Both these writers, the anonymous pamphleteer especially, have some ingenious remarks on the effect of loans on different classinterests, but on these we must not enter.

The particular object of Mr. Newmarch's book is to defend the practice of borrowing in 3 per cent. Consols, in preference to a stock of higher nominal interest:

" Whether for good or evil ends, but certainly on the whole for good ends, the Stock Exchange is a vast market where men employ masses of capital in dealing backwards and forwards in the different Stocks; and, like all other great markets, custom, convenience, and self-interest have gradually set up certain conditions which govern in a great measure the movements of the whole body of operators. One of the best established of these conditions is, that any new kind of stock, attempted to be introduced with success, must be marketable at all times and to any extent.”

On this ground he justly rejects the proposal, which is at first sight very plausible, of borrowing at par, as it is called, that is, at the actual interest of the day. This would require the annual creations of new stocks, differing from one another by shillings and

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sixpences, as the rate of interest current in each year differed, and differed but slightly from that of its predecessor. No one who knows the difficulty of making the actual fundholder comprehend the difference between the few different species of stock that now exist, would ever propose or countenance such a scheme as this. It would make the Stock market a perfect Babel.

The main argument in favour of preferring a high nominal stock to a low one is, that it enables you to borrow at lower rate. This arises from the liability to redemption :

“It is allowed that all the funds are redeemable at par, and that if the 3 per cents. rose to 75, the 4 per cents. should rise to 100, and the 5 per cents. to 125; and, therefore, the actual price of the 4's or 5's could never much exceed par. So soon as the 5 per cents. rise above par, the financier will offer payment, and by doing so induce the creditors to submit to a reduction of interest. The holders of a 3 or 5 per cent. fund, hare thus a prospect of guin by the rise of value, in which the 5 per cent. stockholders do not participate ; and in like manner when the 3 per cents. rise above 75, the holders of that stock have a further gain, in which the 4 per cent stockholders do not participate. In consequence of these expectations, the price of 4 per cents. is higher compared with that of the 5 per cents. ; and the price of the 3 per cents. higher than that of either of the others; than the proportion of the rates of interest ;-and loans are transacted in 3 per cents. on easier terms. The lender expects to gain by the rise of the stock, and what he gains the public loses at repayment or redemption.”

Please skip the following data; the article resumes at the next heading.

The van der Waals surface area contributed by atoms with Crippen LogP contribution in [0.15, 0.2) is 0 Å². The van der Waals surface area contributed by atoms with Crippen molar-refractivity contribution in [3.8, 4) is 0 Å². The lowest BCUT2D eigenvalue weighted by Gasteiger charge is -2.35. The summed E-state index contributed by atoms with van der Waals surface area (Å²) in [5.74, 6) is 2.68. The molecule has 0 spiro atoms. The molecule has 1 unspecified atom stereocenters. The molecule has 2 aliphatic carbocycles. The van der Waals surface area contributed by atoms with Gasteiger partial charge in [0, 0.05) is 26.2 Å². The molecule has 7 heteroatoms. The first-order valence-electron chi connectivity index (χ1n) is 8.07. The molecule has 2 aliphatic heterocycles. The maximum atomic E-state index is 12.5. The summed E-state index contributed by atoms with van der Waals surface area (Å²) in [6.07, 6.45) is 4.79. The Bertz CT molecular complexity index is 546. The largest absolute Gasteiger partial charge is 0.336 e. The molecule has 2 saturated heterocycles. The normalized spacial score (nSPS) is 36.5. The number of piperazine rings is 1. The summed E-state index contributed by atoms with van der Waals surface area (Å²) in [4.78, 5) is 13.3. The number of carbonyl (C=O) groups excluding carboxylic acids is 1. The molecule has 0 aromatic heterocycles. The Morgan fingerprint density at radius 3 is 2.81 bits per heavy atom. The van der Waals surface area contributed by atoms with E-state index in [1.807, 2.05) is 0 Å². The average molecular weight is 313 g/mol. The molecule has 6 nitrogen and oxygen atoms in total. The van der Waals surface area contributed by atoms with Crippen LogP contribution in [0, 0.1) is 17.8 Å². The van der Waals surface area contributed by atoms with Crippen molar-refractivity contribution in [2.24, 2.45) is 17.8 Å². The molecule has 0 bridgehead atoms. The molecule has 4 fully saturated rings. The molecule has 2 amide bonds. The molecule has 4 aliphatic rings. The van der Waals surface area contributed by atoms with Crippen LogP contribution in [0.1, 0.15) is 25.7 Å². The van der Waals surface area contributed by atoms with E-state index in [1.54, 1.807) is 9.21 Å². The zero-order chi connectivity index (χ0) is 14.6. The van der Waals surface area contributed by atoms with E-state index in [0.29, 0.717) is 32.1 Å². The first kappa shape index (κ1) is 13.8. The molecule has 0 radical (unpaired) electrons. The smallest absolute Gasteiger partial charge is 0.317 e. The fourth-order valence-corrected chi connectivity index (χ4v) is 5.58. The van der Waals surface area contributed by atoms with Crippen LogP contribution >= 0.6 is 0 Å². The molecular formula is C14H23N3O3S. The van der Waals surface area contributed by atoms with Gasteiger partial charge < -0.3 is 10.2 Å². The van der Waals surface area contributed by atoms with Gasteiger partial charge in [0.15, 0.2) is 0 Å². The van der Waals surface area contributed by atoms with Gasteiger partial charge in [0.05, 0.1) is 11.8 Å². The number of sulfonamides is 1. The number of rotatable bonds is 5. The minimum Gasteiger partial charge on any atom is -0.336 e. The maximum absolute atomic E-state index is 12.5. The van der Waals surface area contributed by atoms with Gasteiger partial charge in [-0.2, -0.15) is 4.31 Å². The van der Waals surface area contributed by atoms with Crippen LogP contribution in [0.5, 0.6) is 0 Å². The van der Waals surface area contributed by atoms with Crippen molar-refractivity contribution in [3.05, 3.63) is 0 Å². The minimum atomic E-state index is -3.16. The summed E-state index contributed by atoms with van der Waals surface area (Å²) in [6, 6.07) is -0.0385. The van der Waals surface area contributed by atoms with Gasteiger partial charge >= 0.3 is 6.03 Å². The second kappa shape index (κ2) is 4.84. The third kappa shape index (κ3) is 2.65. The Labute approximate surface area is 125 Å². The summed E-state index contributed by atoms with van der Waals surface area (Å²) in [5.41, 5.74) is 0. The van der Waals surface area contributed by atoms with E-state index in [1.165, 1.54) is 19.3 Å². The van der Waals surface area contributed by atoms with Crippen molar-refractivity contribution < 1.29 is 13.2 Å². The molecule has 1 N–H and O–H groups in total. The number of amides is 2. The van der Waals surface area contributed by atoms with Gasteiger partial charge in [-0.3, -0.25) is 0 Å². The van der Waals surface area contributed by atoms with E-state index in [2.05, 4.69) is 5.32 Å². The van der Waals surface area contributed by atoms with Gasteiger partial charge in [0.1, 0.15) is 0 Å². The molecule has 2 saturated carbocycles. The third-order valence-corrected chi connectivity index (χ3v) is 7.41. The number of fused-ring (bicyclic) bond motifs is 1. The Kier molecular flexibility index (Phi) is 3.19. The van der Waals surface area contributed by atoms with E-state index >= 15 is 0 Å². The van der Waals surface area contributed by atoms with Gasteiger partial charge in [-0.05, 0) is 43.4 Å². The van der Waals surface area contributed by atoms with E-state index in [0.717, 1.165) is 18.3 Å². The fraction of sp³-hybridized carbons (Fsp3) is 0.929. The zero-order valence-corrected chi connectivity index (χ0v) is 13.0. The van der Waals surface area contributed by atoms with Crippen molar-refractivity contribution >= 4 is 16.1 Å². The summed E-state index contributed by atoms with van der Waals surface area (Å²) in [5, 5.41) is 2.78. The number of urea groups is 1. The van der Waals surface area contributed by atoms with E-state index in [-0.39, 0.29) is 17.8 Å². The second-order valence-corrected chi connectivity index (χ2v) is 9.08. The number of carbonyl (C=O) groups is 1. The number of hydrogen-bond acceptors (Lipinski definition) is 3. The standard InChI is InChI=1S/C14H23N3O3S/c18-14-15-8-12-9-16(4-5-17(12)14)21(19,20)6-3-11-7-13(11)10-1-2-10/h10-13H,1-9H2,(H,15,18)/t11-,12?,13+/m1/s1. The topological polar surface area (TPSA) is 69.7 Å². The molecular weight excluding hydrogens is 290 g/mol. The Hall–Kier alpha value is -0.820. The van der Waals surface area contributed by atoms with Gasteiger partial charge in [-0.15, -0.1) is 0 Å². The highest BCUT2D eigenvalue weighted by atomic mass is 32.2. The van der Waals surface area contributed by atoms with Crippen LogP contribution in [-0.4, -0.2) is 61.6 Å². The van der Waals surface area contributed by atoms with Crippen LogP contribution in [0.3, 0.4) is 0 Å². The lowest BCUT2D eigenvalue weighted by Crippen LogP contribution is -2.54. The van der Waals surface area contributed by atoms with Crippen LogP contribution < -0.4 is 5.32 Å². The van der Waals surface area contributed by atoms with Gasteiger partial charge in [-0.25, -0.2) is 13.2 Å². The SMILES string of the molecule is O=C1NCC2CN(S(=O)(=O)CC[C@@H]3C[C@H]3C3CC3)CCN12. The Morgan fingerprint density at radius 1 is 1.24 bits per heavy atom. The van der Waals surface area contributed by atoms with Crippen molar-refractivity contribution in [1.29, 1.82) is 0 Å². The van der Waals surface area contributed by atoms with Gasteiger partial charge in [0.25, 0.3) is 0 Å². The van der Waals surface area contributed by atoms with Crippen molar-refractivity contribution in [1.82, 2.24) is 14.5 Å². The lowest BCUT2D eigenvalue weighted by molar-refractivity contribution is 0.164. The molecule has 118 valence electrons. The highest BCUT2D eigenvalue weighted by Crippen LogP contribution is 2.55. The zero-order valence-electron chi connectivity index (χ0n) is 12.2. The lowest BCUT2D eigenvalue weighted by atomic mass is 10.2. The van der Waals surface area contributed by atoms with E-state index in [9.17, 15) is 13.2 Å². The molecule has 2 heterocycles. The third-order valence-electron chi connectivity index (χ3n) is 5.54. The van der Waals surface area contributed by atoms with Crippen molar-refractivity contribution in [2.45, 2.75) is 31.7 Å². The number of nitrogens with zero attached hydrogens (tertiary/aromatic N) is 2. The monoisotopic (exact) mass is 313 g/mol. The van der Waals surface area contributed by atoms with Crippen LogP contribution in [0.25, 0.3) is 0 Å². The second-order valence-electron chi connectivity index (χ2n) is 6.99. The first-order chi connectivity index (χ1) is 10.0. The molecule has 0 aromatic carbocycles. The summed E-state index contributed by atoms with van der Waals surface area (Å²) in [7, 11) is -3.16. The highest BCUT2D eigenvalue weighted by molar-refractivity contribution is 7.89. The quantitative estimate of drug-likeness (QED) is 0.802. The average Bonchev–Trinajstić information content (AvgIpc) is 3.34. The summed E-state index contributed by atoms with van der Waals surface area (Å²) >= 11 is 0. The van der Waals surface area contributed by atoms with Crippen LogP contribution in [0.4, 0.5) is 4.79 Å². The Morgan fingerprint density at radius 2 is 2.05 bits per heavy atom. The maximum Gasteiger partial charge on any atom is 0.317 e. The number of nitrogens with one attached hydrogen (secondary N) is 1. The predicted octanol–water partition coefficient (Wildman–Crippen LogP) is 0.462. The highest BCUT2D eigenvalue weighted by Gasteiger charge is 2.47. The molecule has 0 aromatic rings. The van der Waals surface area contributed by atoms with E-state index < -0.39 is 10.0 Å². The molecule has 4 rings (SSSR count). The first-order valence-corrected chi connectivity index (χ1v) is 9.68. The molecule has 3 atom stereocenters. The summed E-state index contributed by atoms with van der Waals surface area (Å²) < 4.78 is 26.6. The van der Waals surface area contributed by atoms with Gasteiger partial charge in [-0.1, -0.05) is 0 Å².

Mr. Newmarch accordingly adds up the accumulations of interest which have been saved by adopting the lower rate, and brings out a balance (as the account would stand on the 1st Jan. 1826,) of £27,256,000, in favour of the lower stock. One obvious defect of this reasoning, however, is that it takes no notice of the advantage which it might have been possible to obtain by guaranteeing the higher rates against reduction for a considerable period. If it had been impossible to reduce the Five per Cents., or even the Four per Cents. before the 1st Jan. 1826, the rate at which it would have been possible to borrow by means of them would probably have been very different. But there is likewise a more essential objection. Mr. Newmarch has no right to consider the diminished interest, and the supposed accumulations of it at compound interest, as new creations of national wealth, which would not have existed, except from the selection of the 3 per Cent. method. This is the same error as we noticed in his former calculation, viz., the assumption that the money of the tax payer was more lucrative to the nation than that of the lender to the Government. If the loans of England were like the loans of Russia, principally raised from foreign capitalists, it would be true that any diminution of the interest to be paid would be equivalent to a corresponding augmentation of the national capital. But the case is obviously different when the money is raised within the realm. If the English Government paid £10,000 more in interest to English capitalists, this would only mean that £10,000 was annually transferred from Englishman B to Englishman C. It is just as likely that C will employ it profitably as that B would employ it profitably. The only real saving is the expense of the transfer, the cost